Trends in the adoption of medications for alcohol dependence

Lori J. Ducharme, Hannah K. Knudsen, Paul M. Roman

Research output: Contribution to journalArticlepeer-review

70 Scopus citations

Abstract

Increasing attention is being paid to the development and dissemination of effective pharmacotherapies for the treatment of alcohol and other drug dependence. However, numerous structural and philosophical barriers impede the widespread adoption of these treatment approaches in everyday clinical practice. Research is needed to understand and overcome this gap. Drawing upon data collected from 2 large samples of substance abuse treatment providers at multiple time points, this article examines the prevalence and correlates of the adoption of the currently available pharmacotherapies for alcohol dependence: disulfiram, oral naltrexone, and acamprosate. These data suggest that the proportion of treatment programs using pharmacotherapies for alcohol dependence has been declining over time. In addition, the proportion of patients to whom these medications are prescribed is notably low. The adoption of disulfiram and naltrexone is significantly more likely in programs that are accredited, employ at least 1 physician, offer integrated care for patients with co-occurring psychiatric conditions, derive proportionately more revenue from commercial insurance payers, and have fewer linkages with the criminal justice system. Preliminary data suggest that the early adoption of acamprosate is following a similar pattern. Recommendations for addressing challenges to the diffusion of pharmacotherapies for alcohol dependence are presented.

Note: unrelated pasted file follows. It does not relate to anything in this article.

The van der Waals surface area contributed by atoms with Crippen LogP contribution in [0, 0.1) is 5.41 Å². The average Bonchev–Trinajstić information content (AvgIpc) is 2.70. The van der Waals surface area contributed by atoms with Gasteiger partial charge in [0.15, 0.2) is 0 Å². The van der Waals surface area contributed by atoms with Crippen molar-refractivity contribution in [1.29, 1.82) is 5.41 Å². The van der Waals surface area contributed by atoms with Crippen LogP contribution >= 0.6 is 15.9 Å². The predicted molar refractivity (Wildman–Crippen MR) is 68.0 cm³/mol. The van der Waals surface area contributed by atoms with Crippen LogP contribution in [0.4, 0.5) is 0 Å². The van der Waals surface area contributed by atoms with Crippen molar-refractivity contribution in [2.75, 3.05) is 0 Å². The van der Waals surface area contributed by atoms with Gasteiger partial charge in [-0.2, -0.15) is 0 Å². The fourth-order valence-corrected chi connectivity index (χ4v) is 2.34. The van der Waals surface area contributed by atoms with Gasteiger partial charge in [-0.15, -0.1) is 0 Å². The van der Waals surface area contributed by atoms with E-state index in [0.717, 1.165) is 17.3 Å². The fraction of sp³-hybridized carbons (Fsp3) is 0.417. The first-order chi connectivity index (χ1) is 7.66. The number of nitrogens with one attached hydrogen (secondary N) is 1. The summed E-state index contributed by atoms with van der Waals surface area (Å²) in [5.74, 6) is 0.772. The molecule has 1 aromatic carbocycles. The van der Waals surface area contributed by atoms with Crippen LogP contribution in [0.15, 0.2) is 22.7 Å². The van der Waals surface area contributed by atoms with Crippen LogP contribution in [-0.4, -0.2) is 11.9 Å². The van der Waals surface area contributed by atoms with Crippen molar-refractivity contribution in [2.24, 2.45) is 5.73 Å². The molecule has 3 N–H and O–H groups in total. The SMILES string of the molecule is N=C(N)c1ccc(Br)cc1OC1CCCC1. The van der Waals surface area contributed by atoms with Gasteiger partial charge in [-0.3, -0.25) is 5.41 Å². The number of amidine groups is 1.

Original languageEnglish
Pages (from-to)S13-S19
JournalJournal of Clinical Psychopharmacology
Volume26
Issue number6 SUPPL. 1
DOIs
StatePublished - Dec 2006

ASJC Scopus subject areas

  • Psychiatry and Mental health
  • Pharmacology (medical)

Fingerprint

Dive into the research topics of 'Trends in the adoption of medications for alcohol dependence'. Together they form a unique fingerprint.

Cite this